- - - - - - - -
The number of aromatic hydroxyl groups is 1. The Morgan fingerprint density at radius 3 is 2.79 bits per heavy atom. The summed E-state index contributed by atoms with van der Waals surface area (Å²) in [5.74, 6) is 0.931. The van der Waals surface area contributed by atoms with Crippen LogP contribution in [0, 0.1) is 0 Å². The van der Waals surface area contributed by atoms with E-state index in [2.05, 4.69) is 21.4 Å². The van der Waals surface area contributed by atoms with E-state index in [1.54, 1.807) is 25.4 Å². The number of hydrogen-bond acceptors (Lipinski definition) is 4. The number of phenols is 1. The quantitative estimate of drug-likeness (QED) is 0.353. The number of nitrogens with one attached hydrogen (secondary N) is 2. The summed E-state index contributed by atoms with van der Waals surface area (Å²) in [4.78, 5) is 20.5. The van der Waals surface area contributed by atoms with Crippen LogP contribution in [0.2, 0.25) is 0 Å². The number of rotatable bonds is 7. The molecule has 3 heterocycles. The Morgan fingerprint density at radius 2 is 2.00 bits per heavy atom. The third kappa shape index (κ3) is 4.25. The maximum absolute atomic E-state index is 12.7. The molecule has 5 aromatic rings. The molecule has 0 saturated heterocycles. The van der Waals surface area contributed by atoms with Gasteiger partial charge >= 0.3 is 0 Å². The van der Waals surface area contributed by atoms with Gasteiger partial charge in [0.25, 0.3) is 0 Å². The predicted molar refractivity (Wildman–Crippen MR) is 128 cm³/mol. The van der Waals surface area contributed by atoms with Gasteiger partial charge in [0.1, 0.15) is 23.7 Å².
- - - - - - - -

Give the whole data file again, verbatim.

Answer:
The number of aromatic hydroxyl groups is 1. The Morgan fingerprint density at radius 3 is 2.79 bits per heavy atom. The summed E-state index contributed by atoms with van der Waals surface area (Å²) in [5.74, 6) is 0.931. The van der Waals surface area contributed by atoms with Crippen LogP contribution in [0, 0.1) is 0 Å². The van der Waals surface area contributed by atoms with E-state index in [2.05, 4.69) is 21.4 Å². The van der Waals surface area contributed by atoms with E-state index in [1.54, 1.807) is 25.4 Å². The number of hydrogen-bond acceptors (Lipinski definition) is 4. The number of phenols is 1. The quantitative estimate of drug-likeness (QED) is 0.353. The number of nitrogens with one attached hydrogen (secondary N) is 2. The summed E-state index contributed by atoms with van der Waals surface area (Å²) in [4.78, 5) is 20.5. The van der Waals surface area contributed by atoms with Crippen LogP contribution in [0.2, 0.25) is 0 Å². The number of rotatable bonds is 7. The molecule has 3 heterocycles. The Morgan fingerprint density at radius 2 is 2.00 bits per heavy atom. The third kappa shape index (κ3) is 4.25. The maximum absolute atomic E-state index is 12.7. The molecule has 5 aromatic rings. The molecule has 0 saturated heterocycles. The van der Waals surface area contributed by atoms with Gasteiger partial charge >= 0.3 is 0 Å². The van der Waals surface area contributed by atoms with Gasteiger partial charge in [0.25, 0.3) is 0 Å². The predicted molar refractivity (Wildman–Crippen MR) is 128 cm³/mol. The van der Waals surface area contributed by atoms with Gasteiger partial charge in [0.1, 0.15) is 23.7 Å².